Mon Sep 20, 2021 7:44 am
I was just wondering if there could be a better way to save ini entries for mods that have their own specific settings.
I'm aware that this has been a bit of a thorny issue for a long time but I just opened up my ini to find almost 3000 lines of mod specific entries, and I don't actually run too many of the kinds of mods that often require such entries.
Too many of the entries had quite cryptic names, so in many cases I couldn't even tell which mods the entries were for. So that meant it wasn't particularly easy for me to prune out the ones that I no longer wanted, so I just nuked my ini file and set things up from scratch again. I guess if I replay any of the mods, I'll just have to set them up as I go too.
So, is there any way that this situation could be improved from the engine side? GZDoom is already very good at identifying which lump within which WAD/PK3 causes an error, so perhaps could that same logic be used to identify the source WAD/PK3 for the ini values?
For me, ideally, there would be an ini folder of some sort where mod specific ini values were saved in their own sensibly named file and could therefore be identified easily and removed if necessary. Perhaps that is a security risk, or something that would be problematic across platforms?
Anyway, I just thought it was worth asking the question. If a user such as myself who doesn't use too many mods that write to the ini found a few thousand lines of entries, I shudder to think what the ini files for people with the huge mod loadouts that I see posted in these forums might be like.
Mon Sep 20, 2021 8:04 am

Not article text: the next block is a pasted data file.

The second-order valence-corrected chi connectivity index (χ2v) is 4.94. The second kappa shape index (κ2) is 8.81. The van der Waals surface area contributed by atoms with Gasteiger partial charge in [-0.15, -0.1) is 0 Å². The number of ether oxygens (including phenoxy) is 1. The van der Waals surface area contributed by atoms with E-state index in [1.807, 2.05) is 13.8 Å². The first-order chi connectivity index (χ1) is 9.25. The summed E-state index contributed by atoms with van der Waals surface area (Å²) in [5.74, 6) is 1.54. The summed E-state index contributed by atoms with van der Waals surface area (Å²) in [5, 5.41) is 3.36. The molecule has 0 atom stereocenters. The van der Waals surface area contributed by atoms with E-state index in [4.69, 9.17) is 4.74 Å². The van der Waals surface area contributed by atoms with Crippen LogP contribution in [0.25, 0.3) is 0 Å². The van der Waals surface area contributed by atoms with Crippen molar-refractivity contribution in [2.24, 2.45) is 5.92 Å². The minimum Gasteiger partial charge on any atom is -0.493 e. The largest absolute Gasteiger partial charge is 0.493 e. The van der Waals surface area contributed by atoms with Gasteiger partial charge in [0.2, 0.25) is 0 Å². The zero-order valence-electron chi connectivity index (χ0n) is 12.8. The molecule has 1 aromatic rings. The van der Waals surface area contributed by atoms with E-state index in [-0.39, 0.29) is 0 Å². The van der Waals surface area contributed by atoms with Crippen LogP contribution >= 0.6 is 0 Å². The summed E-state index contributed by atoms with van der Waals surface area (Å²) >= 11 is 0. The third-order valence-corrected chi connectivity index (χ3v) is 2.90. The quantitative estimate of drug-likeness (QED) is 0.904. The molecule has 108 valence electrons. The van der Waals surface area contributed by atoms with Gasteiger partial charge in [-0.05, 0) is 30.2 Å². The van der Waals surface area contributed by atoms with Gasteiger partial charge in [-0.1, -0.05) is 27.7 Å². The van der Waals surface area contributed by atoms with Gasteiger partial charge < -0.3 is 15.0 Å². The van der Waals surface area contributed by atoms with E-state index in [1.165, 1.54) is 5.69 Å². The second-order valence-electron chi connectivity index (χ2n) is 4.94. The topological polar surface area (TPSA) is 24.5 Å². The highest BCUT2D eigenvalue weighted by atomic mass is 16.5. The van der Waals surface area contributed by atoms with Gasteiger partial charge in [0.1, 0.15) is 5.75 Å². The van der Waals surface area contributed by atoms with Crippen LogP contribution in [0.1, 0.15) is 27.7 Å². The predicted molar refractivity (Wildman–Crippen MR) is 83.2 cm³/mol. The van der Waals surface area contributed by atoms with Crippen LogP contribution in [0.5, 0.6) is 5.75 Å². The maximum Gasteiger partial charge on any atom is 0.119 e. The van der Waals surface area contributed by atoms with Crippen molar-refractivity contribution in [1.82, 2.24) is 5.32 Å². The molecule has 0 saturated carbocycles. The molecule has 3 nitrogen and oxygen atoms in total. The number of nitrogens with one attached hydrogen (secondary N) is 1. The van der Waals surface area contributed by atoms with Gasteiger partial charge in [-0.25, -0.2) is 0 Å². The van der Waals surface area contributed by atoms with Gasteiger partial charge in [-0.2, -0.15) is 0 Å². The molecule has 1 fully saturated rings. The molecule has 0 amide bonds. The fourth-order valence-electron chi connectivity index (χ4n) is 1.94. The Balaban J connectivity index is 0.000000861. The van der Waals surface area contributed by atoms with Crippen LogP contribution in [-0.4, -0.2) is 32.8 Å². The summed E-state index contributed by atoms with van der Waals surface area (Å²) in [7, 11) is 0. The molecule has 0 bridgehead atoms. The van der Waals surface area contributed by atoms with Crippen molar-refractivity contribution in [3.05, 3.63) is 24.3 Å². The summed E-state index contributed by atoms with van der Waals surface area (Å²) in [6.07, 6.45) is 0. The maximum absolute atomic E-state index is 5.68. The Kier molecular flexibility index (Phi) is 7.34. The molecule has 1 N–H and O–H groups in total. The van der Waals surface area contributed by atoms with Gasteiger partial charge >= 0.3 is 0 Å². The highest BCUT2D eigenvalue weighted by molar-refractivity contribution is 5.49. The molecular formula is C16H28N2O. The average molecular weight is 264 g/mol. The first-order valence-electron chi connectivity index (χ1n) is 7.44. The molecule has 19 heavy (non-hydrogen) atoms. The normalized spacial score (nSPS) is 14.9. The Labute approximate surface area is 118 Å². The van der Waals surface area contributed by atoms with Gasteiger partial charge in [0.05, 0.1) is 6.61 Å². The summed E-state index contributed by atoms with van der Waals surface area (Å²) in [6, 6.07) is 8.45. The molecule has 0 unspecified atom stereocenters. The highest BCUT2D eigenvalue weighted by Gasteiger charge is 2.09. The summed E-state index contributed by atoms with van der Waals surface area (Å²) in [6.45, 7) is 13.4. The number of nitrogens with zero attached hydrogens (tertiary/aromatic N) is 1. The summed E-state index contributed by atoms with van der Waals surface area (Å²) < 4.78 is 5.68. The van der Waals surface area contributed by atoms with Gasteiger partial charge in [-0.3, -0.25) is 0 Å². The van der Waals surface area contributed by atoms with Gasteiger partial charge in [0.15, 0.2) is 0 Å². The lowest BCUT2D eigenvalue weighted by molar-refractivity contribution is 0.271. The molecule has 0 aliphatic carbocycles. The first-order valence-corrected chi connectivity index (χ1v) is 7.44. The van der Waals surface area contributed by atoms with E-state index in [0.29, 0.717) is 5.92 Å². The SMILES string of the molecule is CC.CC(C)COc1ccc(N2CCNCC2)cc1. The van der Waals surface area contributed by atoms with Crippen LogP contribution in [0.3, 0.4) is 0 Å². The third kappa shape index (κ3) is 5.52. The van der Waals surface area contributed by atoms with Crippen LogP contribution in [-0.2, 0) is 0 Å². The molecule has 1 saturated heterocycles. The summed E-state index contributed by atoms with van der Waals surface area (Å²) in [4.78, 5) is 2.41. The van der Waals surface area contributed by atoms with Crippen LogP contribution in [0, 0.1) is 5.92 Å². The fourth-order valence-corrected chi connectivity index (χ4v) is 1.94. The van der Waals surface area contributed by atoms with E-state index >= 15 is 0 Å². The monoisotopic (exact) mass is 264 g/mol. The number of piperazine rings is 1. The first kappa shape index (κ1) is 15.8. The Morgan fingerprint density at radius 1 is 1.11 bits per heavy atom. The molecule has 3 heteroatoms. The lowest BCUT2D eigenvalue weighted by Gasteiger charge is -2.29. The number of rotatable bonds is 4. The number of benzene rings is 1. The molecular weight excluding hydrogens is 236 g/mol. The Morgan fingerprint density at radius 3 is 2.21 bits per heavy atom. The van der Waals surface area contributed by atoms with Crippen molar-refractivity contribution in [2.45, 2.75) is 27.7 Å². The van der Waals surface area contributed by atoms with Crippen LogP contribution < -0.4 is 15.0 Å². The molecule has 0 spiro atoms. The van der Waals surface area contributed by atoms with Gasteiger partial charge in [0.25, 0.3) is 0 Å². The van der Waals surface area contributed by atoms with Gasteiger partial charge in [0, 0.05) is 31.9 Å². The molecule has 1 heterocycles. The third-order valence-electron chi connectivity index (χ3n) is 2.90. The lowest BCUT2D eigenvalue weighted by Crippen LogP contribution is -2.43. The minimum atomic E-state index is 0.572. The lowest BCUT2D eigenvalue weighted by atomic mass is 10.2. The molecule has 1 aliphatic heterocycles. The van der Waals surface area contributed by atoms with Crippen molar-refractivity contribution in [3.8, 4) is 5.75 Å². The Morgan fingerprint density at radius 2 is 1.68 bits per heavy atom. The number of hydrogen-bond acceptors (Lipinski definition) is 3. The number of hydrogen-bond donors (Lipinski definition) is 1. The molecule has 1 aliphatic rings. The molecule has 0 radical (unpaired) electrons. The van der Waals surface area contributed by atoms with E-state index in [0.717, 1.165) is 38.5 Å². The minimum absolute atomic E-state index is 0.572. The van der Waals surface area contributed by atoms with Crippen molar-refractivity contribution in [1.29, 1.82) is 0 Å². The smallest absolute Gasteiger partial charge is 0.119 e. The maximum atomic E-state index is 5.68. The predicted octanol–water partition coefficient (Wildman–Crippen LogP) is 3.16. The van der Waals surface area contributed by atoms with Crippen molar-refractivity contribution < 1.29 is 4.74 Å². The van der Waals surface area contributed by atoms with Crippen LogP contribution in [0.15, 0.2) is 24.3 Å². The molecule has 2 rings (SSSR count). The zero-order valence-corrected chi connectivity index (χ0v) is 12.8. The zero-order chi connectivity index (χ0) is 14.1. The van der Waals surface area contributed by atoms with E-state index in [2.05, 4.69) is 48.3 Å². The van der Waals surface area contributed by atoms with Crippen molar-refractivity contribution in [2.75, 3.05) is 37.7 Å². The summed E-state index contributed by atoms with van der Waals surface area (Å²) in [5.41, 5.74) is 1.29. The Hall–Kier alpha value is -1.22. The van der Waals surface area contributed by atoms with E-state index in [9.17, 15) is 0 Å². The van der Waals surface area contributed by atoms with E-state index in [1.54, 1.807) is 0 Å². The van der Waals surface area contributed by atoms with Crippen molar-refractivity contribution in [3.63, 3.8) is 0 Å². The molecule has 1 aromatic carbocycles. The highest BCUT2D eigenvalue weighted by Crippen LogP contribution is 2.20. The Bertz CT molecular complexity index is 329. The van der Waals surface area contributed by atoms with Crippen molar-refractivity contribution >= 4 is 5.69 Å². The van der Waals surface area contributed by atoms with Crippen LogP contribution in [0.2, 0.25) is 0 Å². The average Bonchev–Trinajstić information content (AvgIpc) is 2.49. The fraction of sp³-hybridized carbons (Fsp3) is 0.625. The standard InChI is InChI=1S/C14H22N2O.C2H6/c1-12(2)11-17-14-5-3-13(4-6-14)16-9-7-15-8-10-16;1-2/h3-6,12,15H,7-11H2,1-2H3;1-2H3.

This is something that's been in desperate need of addressing for a very long time.
I think the solution that I would propose is giving a namespace to the mod cvars, which can be defined in cvarinfo (i.e. namespace = "awesomemod")
These namespaces would be attached to the cvars in question (which can be stored in the cvar struct with their regular data) then when the .ini save happens they get their own [awesomemod.cvars] section, which then in turn is loaded up on startup. But this is purely theoretical - I have no idea how easy this would be to implement.
Of course, then the issue comes up what to do when there's two cvars with conflicting names - there's no easy way to make them truly unique to the namespaces in question. For that, I would propose a console warning - but there's really not much you can do about it, here. You'll just have to accept that there will be issues if two mods use the same cvar name. (Which is why it makes it a good idea to name your cvars after your mod, i.e. awesomemod_awesomecvar). So the console warning ideally will warn you of that, hopefully.
Mon Sep 20, 2021 10:22 am
Why not just dedicate a separate folder for .ini files that aren't the main engine settings? and then have each wad a separate .ini file with the defined namespace as the filename? Lot easier to ensure there aren't mod conflicts if it's on the user to set this name, rather than GZD trying to solve this itself.
Mon Sep 20, 2021 10:43 am
Because that isn't 'just' that easy...?
Thu Sep 23, 2021 1:15 pm
I do understand that the phrase "just do it" isn't a very productive thing to say to developers and is very reflective on my understanding of the source, but it probably would be great for the discussion at hand if it was outlined on why that approach isn't 'just that easy'. I would definitely like to know why what I suggested couldn't be done.
Thu Sep 23, 2021 6:46 pm
I was thinking about it some time ago , tooviewtopic.php?f=4&t=15005&start=5175#p1196486
I feel at this point it is all up to mod creators , for example something like
DoomRLA nobulletcasings=0 is easy to distinguish
LI nwho=0 is not (completely made up these two)
Btw what is the difference between [Doom.Player.Mod] entries and [Doom.LocalServerInfo.Mod] entries ?
I recently took time and reduced my .ini file to 20 kb , by only leaving entries that I changed from the default for mods I usually play , and controller settings , deleting everything else related to 3rd party mods , no need to say it took much time
Fri Sep 24, 2021 1:06 am
Did you keep a copy of that cut down ini? If so, if you rename it to just gzdoom.ini (no usernane) and leave it in your GZDoom directory, if you ever have to delete your actual ini again, GZDoom will read that one and will create a new username ini with the changes from gzdoom.ini already in place. At least, it used to do that. I haven't checked for a while but I don't see why it would have changed.
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